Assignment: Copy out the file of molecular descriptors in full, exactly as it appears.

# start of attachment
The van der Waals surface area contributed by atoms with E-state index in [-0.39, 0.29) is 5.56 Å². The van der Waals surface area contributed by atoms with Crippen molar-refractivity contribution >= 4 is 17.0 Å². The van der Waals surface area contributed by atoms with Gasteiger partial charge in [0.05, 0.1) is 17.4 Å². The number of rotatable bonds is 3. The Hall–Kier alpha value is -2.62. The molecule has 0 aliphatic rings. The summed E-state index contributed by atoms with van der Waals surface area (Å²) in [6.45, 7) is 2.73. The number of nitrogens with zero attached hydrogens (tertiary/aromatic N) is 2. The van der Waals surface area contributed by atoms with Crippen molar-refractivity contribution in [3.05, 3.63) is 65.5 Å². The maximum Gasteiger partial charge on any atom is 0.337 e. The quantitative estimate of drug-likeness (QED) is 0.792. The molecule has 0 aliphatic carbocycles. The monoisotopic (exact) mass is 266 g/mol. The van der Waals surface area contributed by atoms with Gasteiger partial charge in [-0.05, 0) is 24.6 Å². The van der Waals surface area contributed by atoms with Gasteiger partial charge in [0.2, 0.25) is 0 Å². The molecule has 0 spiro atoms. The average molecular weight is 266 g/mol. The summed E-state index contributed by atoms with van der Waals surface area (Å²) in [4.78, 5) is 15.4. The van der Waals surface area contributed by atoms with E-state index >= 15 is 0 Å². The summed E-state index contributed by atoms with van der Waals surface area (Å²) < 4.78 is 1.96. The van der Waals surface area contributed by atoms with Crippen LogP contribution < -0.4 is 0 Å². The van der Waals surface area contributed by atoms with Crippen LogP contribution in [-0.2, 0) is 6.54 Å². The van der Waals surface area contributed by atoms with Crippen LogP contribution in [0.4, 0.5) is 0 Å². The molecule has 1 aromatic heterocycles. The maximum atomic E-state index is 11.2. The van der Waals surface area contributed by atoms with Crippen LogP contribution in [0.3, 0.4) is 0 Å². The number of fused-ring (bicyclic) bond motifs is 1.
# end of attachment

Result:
The van der Waals surface area contributed by atoms with E-state index in [-0.39, 0.29) is 5.56 Å². The van der Waals surface area contributed by atoms with Crippen molar-refractivity contribution >= 4 is 17.0 Å². The van der Waals surface area contributed by atoms with Gasteiger partial charge in [0.05, 0.1) is 17.4 Å². The number of rotatable bonds is 3. The Hall–Kier alpha value is -2.62. The molecule has 0 aliphatic rings. The summed E-state index contributed by atoms with van der Waals surface area (Å²) in [6.45, 7) is 2.73. The number of nitrogens with zero attached hydrogens (tertiary/aromatic N) is 2. The van der Waals surface area contributed by atoms with Crippen molar-refractivity contribution in [3.05, 3.63) is 65.5 Å². The maximum Gasteiger partial charge on any atom is 0.337 e. The quantitative estimate of drug-likeness (QED) is 0.792. The molecule has 0 aliphatic carbocycles. The monoisotopic (exact) mass is 266 g/mol. The van der Waals surface area contributed by atoms with Gasteiger partial charge in [-0.05, 0) is 24.6 Å². The van der Waals surface area contributed by atoms with Gasteiger partial charge in [0.2, 0.25) is 0 Å². The molecule has 0 spiro atoms. The average molecular weight is 266 g/mol. The summed E-state index contributed by atoms with van der Waals surface area (Å²) in [4.78, 5) is 15.4. The van der Waals surface area contributed by atoms with E-state index >= 15 is 0 Å². The summed E-state index contributed by atoms with van der Waals surface area (Å²) < 4.78 is 1.96. The van der Waals surface area contributed by atoms with Crippen LogP contribution < -0.4 is 0 Å². The van der Waals surface area contributed by atoms with Crippen LogP contribution in [-0.2, 0) is 6.54 Å². The van der Waals surface area contributed by atoms with Crippen LogP contribution in [0.4, 0.5) is 0 Å². The molecule has 1 aromatic heterocycles. The maximum atomic E-state index is 11.2. The van der Waals surface area contributed by atoms with Crippen LogP contribution in [0.3, 0.4) is 0 Å². The number of fused-ring (bicyclic) bond motifs is 1.